The Medical Retina Department from Singapore National Eye Centre (SNEC) discusses conditions that affect the retina.
Medical Retina Department from
Singapore National Eye Centre (SNEC), a member of the
SingHealth group, explains how the retina works and common eye conditions that affect it.
The retina is a thin, transparent structure that covers the inner wall of the eye. The eye works like a camera, and the retina is similar to the film in the camera. It is where images are first projected before they are transmitted through the optic nerve to the brain, enabling you to see.
Retinal diseases vary widely. Depending on the severity of the condition, the treatment goals may be to stop or slow down the disease and preserve, improve or restore a person’s vision, Some retinal diseases can cause severe vision loss or blindness if left untreated.
Common conditions affecting the retina
Common retinal diseases and conditions include:
1. Retinal tear
A retinal tear occurs when part of the retina separates from the outer layers of the eye. It is often accompanied by the sudden onset of symptoms such as floaters and flashing lights.
2. Retinal detachment
A retinal detachment is defined by the presence of fluid under the retina. This usually occurs when fluid passes through a retinal tear, causing the retina to lift away from the underlying tissue layers.
3. Diabetic retinopathy
Diabetic retinopathy is a complication of diabetes and causes damage to the blood vessels in the retina.
4. Epiretinal membrane
Epiretinal membrane is the formation of a thin membrane over part of the retina known as the macula. The macula is the most sensitive part of the eye and plays a central role in processing detailed vision. As the membrane contracts, it causes distortion of the retinal tissue.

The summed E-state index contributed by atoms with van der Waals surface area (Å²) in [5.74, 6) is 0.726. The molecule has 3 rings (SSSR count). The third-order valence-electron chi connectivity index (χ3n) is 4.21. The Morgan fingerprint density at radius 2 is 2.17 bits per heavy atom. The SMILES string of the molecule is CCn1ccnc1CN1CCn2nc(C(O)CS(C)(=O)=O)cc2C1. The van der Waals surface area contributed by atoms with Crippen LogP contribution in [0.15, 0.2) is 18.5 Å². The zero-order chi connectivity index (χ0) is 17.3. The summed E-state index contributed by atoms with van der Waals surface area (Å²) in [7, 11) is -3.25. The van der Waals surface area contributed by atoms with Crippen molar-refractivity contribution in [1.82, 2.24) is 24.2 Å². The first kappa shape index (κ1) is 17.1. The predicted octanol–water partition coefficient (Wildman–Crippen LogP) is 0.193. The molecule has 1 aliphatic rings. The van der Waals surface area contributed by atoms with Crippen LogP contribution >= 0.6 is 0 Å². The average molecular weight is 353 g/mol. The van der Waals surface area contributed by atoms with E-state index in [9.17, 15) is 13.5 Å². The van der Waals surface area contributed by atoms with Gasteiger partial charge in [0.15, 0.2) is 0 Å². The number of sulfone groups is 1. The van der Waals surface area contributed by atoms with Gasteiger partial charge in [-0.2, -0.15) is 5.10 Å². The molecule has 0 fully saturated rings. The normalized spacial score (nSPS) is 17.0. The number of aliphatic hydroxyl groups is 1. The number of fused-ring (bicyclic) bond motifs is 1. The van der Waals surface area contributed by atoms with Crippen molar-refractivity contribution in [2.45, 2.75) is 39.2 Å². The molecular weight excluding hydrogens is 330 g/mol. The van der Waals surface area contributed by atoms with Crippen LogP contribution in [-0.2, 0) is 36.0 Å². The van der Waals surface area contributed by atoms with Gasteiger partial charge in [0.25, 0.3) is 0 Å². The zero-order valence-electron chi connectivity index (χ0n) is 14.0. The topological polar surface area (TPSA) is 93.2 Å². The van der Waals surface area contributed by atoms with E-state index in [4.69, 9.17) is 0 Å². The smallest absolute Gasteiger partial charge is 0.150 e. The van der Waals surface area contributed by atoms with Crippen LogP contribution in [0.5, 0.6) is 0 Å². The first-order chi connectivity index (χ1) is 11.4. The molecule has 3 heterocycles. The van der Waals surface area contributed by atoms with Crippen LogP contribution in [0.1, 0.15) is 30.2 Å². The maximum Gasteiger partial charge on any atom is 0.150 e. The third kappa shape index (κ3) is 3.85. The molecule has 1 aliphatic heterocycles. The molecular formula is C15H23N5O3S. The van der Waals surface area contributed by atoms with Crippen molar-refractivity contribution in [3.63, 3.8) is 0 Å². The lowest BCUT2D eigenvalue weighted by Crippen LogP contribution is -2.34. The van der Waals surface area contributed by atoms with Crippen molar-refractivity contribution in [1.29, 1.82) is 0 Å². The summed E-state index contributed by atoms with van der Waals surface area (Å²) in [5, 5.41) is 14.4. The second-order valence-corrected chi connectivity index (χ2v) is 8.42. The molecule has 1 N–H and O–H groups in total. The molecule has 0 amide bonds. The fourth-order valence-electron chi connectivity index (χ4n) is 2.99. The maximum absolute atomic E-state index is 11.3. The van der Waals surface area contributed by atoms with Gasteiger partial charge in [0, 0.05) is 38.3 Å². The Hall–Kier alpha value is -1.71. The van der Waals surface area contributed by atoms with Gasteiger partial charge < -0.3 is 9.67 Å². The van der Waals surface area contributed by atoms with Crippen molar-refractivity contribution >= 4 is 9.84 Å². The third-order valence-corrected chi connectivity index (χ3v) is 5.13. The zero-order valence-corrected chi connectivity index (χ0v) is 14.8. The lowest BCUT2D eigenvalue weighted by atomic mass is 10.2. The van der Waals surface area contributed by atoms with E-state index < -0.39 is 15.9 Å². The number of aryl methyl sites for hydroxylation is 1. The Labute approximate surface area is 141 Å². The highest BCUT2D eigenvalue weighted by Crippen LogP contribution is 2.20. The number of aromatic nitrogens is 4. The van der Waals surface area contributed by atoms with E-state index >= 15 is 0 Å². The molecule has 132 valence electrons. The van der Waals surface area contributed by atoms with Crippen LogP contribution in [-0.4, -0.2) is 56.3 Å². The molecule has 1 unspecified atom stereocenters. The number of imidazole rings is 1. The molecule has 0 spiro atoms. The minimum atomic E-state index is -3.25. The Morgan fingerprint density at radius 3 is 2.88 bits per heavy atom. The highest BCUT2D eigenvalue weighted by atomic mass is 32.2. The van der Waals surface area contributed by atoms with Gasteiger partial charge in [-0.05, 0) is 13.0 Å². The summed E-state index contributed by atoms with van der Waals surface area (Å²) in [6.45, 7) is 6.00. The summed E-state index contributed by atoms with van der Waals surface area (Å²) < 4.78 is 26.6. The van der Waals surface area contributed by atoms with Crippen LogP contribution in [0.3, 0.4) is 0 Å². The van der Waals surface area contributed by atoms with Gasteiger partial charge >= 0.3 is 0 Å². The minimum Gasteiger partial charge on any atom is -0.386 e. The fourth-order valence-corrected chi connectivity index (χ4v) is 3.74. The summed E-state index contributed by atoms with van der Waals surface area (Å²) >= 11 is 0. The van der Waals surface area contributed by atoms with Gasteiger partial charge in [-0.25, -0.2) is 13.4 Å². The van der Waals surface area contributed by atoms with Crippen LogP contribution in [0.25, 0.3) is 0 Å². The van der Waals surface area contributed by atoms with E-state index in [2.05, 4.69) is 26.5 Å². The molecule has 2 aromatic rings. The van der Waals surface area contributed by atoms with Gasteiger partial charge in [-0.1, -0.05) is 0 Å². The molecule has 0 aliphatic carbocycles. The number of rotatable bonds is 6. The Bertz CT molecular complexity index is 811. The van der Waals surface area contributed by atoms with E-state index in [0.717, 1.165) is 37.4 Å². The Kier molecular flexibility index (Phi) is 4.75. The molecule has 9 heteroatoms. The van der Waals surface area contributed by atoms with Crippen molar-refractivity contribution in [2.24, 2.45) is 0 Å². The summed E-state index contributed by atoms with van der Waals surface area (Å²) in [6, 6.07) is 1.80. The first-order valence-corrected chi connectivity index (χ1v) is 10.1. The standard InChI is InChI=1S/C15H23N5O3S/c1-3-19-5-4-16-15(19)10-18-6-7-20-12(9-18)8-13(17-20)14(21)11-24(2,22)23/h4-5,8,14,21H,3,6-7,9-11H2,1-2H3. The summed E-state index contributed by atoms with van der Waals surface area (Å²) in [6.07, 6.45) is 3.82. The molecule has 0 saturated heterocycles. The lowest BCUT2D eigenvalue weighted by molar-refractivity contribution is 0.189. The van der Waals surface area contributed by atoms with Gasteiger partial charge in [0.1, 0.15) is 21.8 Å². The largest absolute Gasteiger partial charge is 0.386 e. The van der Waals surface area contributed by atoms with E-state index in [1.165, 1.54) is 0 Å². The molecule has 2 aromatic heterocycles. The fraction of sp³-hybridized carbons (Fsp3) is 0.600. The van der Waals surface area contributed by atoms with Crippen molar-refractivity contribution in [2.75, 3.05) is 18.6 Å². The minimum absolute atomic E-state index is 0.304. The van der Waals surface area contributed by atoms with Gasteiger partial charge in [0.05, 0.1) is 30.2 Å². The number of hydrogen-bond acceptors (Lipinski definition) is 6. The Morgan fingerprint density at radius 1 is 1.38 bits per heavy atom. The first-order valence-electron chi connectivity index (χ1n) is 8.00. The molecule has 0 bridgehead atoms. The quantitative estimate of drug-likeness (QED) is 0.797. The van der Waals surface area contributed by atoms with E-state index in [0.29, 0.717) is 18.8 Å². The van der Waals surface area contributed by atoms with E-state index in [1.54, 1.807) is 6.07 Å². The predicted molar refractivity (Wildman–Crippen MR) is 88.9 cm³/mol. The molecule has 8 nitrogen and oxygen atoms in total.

5. Macular hole
A macular hole occurs when there is a tear in the macula. When this happens, fluid seeps through the hole onto the macula, which blurs and distorts your central vision.
6. Age-related macular degeneration (AMD)
Age-related macular degeneration (AMD) is a chronic irreversible medical condition that results in vision loss in the centre of the visual field (the macula) because of damage to the retina. There are two types — wet macular degeneration and dry macular degeneration. Many people will first have the dry form, which can progress to the wet form in one or both eyes.
7. Retinitis pigmentosa
Retinitis pigmentosa is an inherited degenerative disease. It slowly affects the retina and causes loss of night and side vision.
Click on the links below to learn more about the conditions that affect the retina and the treatment options available.
Timely Eye Injections Help Preserve Vision
Diabetic Retinopathy: Diagnosis
How to Prevent Diabetic Retinopathy
Age-related Macular Degeneration: What You Need to Know
Macular Degeneration: What Is It
Singapore Integrated Diabetic Retinopathy Programme (SiDRP)
SNEC and Duke-NUS Study Shows Spike in Eye Disease in the Next Two Decades
A.I. for the Eye: New Tech Cuts Time for Spotting Signs of Diabetic Eye Disease
Diabetes and Its Link to Eye Problems - Doctor Q&A
Ongoing clinical trial for age-related macular degeneration (AMD)
Translational Asian Age-related Macular Degeneration Programme (TAAP)
Age-related macular degeneration (AMD) is a major cause of vision loss, which leads to enormous socioeconomic and healthcare costs. The numbers affected is rising rapidly, due in part, to an ageing population. A subtype called polypoidal choroidal vasculopathy (PCV) makes up 50% of AMD in Asians, but current understanding of this subtype remains limited.
Professor Gemmy Cheung from the Singapore Eye Research Institute, together with her diverse team of retinal specialists, clinician-scientists, and basic scientists, seek to reduce vision loss and blindness from AMD and improve quality of life for patients with this disease through the Translational Asian Age-related macular degeneration Programme (TAAP), funded through an Open Fund – Large Collaborative Grant from the National Medical Research Council in Singapore.
Click on the link below to learn more about the programme.
SNEC, SERI and NCCS Wins $60 Million in National Research Grants
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